The farm dinners at Soons Orchards usually begin with farm updates, lessons on pruning, and other behind-the-scenes farm information. Chef Shawn Hubbell demonstrates each dinner course. On occasion, Hubbell’s wife Laura, a nutritionist, shares information on foods that are included in the evening’s meal. Audience participation is encouraged. “One night,” says Soons, “we had a selection of possible new apple varieties and asked people to chose what they would plant and why.”

Information exchanged and education goes both ways. Reservations at Rogowski Farm’s Supper Club are random but “the conversations produce the most amazing and strangest connections among the folks gathered at the table,” says Rogowski. “They ask questions about the land, seeds, and growing techniques. There is such a sharing of information between guests and farm staff—by the end of the evening the camaraderie is buzzing.”
McEnroe Organic Farms features an educational demonstration garden and self-guided farm walk for people interested in farm practices or wanting to enjoy fresh air and the farmscape.

Social Time

Long hours and hard work are the hallmarks of farm work. For farms in more rural areas, the work can be isolating. Carol Clement farms in a remote corner of Greene County and while her customers travel a distance to the farm store, “the Bee’s Knees Café has created a casual social life for us here on the farm,” says Clement, “which has really been a plus for all of us who work here and don’t get off the farm much.”

Guests at Fable sit at one long harvest table, providing ample opportunity for conversation. Warren enjoys “watching people make new friends and sharing their life stories and experiences.” Guests have keen interest in the food and its preparation. “I love the enthusiasm our guests have about the ingredients—the kind of beet I use, where the goat cheese was produced, and how I came up with combining flavors, textures, and colors.”
Soons recollects how her dad, 79-year-old Art Soons, loves the fact that dinner guests seem truly interested in the orchard’s operation and challenges. “I think for a long time he felt very alone and unappreciated, but now, with the local food movement seemingly here to stay, it’s quite a refreshing change in attitude toward farmers and growers.”

Saturday, September 29, Rogowski Farm hosts their second annual Harvest Festival. The origin of the initial festival in 2011 was “in many ways a celebration of the harvest that wasn’t, held on the eve of the Warwick Valley Farm Aid Benefit. After Hurricane Irene blew through here last year we were devastated. Eighty of 100 acres were destroyed. We so needed a reason to celebrate that we were here and alive and well, that we were going to get through this and be fine. So there wasn’t a lot of produce in sight but there was a whole lot of heart. Our community rallied around us and showed that we had to so much to be grateful for. We were celebrating the harvest of the community.” Chef Kurosz adds, “So many people came out and ate and danced and laughed. It was really a heartfelt good time.”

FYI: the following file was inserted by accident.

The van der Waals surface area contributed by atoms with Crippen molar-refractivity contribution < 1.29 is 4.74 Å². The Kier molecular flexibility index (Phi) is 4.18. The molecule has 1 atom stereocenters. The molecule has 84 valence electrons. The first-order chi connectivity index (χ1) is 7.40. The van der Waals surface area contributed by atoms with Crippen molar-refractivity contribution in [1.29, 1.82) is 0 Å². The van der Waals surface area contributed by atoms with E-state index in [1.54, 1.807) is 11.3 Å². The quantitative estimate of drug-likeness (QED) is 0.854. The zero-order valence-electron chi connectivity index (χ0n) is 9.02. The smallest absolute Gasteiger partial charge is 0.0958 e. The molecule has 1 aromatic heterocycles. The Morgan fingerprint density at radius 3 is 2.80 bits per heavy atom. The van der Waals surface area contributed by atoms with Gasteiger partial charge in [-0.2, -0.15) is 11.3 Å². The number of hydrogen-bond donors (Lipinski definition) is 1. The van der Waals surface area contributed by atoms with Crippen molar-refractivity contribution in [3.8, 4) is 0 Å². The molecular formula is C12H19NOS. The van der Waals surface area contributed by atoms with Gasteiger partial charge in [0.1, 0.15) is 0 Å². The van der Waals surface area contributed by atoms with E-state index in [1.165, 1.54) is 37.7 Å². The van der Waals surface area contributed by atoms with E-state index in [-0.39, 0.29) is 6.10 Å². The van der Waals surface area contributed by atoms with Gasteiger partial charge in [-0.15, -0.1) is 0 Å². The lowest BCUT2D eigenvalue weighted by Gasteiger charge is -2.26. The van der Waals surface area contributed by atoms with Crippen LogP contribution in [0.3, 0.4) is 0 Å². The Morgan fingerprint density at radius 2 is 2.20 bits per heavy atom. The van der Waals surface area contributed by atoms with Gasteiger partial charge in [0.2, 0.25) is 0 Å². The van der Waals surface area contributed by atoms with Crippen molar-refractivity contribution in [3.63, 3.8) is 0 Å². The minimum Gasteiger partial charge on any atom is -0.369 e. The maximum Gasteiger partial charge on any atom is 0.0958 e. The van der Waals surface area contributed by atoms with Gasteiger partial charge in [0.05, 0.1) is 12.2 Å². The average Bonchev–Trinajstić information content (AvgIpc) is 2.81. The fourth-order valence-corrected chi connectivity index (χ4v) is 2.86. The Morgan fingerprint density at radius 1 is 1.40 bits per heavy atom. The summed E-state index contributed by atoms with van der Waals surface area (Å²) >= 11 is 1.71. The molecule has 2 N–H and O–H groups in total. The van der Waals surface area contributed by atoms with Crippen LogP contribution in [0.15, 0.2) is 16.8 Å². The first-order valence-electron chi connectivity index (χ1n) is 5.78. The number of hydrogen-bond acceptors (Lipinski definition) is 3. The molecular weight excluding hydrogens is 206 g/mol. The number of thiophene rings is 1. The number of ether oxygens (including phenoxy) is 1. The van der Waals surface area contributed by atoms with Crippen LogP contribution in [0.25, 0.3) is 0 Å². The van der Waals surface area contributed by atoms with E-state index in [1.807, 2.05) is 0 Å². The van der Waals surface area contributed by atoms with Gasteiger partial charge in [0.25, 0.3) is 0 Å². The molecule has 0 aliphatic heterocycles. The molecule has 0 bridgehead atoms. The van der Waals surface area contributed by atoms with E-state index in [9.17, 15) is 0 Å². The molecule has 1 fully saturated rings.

What’s Next?
Farm to table is the latest trend for restaurants; chefs face tremendous pressure to provide local food. The financial reality of sourcing entirely from local farms is prohibitively expensive, unless chefs purchase a whole carcass or try partnering with a local grower. Warren hopes that “more restaurants partner with local farms—the farmer grows for the restaurant and the restaurant makes a financial commitment to the farmer.” A truly mutually beneficial relationship—the restaurant pays for the farmer’s seeds and the chef doesn’t have to scramble for the menu’s fresh peas and mint.

Laura Pensiero of Gigi Hudson Valley opened Gigi Market in 2006 at Greig’s Farm in Red Hook because she “loved this farmland and the enchanting interior space in this renovated barn. We had a need for space and a dream of getting even closer to the sourcing of our food.” In 2012, Pensiero and chef Mark Fredette introduced weekly Agriturismo Dinners, literally a taste of local agriculture done in Gigi’s Mediterranean Hudson Valley style. Produce originates in Grieg Farm’s fields and supplemental ingredients are sourced from Migliorelli Farms, Mead Orchards, Northwind Farms, Montgomery Place Orchards, Hearty Roots Farm, and Paisley Farm.
Farm-to-table dining on-farm offers sublime delights like dusk closing in on a field, direct access to farmers, ridiculously fresh delicious food, and, yes, occasionally flies too.

Resources
Fishkill Farm
Gigi Market
Heather Ridge Farm
Love Apple Farm
McEnroe Farms
Pennings Farm Market
Rogowski Farm
Soons Orchards
Stone and Thistle Farm